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SQL - Structured Query Language

What is SQL?

Structured Query Language (SQL) is both the International Organization for Standardization (ISO) and the American National Standards Institute (ANSI) standard language for creating, updating and querying relational database management systems (RDBMS). Both ISO and ANSI are influential in establishing standards for technology and computing. The standardization of SQL, at both the international and national levels, ensures compatibility and consistency in database development around the world.

SQL dates back to the 1970s when IBM, with the assistance of others, developed SEQUEL, Structured English Query Language. SEQUEL involved a relational model, for large shared data banks, with multiple tables and multiple users. A revised version was named SEQUEL/2, and later, for legal reasons, it was renamed SQL. Other software vendors, including Oracle, Ingres and Sybase, were receptive of the relational model and also developed SQL-based products.

In 1986, the ANSI standardized SQL and in 1987 the ISO standardized it. The early standards were not complete, leaving some features to be defined by the user or "implementer defined". Later revisions have advanced the language to include object-relational concepts, integrity management and call level interfaces.

SQL provides standards for

  • The language used to construct and manipulate database tables
  • Schema for defining, administering and manipulating data
  • Defining data types, triggers, recursive queries
  • Schema for defining, administering and manipulation of objects
  • Defining methods, hierarchies, inheritance, polymorphism, encapsulation of objects

SQL was designed to provide ease of use and readability. SQL statements can be considered simple, instructiona,l English sentences. The statements instruct the server as to what data to find as opposed to providing instructions on "how to find", as is the case for most computational languages. Some basic components of SQL statements include the following:

  • Keywords – predefined words that are recognized by SQL as having a specific meaning. Keywords are used in SQL commands, clauses, function names and special terms. Some common keywords include SELECT, INSERT, UPDATE, DROP, CREATE and DELETE.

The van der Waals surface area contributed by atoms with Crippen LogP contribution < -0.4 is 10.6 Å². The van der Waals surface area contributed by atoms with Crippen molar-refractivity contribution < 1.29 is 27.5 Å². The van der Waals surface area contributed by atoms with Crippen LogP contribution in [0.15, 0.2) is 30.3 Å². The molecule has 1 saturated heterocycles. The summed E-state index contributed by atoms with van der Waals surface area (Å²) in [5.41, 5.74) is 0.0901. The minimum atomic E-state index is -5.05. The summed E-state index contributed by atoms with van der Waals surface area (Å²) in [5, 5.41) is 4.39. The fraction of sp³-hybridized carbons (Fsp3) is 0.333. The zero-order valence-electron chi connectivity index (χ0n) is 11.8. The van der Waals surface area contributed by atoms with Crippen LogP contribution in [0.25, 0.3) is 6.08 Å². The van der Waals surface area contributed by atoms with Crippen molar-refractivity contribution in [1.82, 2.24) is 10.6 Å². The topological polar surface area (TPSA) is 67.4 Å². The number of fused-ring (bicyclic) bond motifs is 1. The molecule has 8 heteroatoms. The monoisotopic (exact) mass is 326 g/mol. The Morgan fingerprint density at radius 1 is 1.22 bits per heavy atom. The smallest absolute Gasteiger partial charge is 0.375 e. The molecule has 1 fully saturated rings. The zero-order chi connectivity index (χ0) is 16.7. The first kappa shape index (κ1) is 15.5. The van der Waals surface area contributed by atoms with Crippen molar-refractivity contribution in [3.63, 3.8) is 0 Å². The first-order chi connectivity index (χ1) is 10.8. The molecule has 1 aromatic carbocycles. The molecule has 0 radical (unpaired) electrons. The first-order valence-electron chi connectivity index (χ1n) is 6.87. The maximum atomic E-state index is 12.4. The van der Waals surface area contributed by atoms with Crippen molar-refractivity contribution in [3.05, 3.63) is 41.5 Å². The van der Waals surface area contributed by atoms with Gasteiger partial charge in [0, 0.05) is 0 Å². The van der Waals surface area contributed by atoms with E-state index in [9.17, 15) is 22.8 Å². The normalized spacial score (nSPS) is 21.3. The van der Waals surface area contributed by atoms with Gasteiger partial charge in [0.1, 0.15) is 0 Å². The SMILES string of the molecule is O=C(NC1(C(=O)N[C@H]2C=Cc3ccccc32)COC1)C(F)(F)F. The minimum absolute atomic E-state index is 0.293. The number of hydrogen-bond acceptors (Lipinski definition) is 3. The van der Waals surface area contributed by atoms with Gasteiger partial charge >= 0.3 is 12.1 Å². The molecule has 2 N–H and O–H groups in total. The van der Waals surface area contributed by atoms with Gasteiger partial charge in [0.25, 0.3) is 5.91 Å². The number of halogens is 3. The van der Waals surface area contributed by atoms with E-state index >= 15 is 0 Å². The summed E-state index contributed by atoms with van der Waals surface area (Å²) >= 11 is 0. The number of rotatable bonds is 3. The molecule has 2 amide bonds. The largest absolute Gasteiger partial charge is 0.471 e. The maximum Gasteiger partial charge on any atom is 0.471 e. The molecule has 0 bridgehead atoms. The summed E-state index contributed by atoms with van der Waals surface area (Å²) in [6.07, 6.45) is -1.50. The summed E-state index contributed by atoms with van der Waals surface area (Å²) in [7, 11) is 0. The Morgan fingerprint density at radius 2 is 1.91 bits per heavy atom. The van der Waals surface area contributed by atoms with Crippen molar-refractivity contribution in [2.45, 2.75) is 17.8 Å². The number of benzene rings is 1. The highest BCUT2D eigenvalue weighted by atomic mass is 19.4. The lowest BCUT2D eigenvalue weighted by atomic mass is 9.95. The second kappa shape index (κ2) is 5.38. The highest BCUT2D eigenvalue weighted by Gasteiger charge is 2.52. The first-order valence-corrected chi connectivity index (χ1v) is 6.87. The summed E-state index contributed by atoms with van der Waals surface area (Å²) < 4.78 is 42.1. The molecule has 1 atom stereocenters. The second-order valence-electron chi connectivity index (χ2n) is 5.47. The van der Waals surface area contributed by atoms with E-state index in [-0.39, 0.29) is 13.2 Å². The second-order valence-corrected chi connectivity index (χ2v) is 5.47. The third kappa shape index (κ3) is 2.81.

• Identifiers – variable names for tables, columns and other database objects.
  • Special characters – reserved characters that logically affect the meaning and arrangement of keywords, identifiers and literals. Some special characters include parenthesis, brackets, asterisks, dollar signs, commas, periods and semicolons.
  • Operators – special characters that perform logical or mathematical operations between data values. Some common mathematical operators include addition (+), subtraction (-), division (/), multiplication (*), factorial (!) and absolute value (@). Some common comparison operators include equivalence (=), less than (<) and greater than (>). Common logical operators include AND, OR, and NOT.
  • Constants - data values that can be of type string, bit string, integer, floating point and Boolean

The primary purpose of relational database systems is to establish “relations” between tables of data. A database table consists of structured records divided into fields of data. SQL consists of structured statements, used to create tables and also add, delete and modify records within the table. The database also contains columns that define the name and type of data that can be found in a particular record field. Every table must have a least one column because without columns, rows of data would be ambiguous. A table, on the other hand, may exist without rows.

SQL also provides standards for specifying read and write permissions, committing and rolling back transactions, as well as creating and specifying indexes. Each SQL statement begins with a command that describes the action to be taken, and typically, one or more clauses.

SQL is embedded in general purpose-programming languages and various other ANSI SQL compliant RDBMS, including Microsoft Access, SQL Server, Oracle, Informix and MySQL. As the established standard, SQL is embedded in most all relational databases though some database systems also include proprietary statements unique to their own system.

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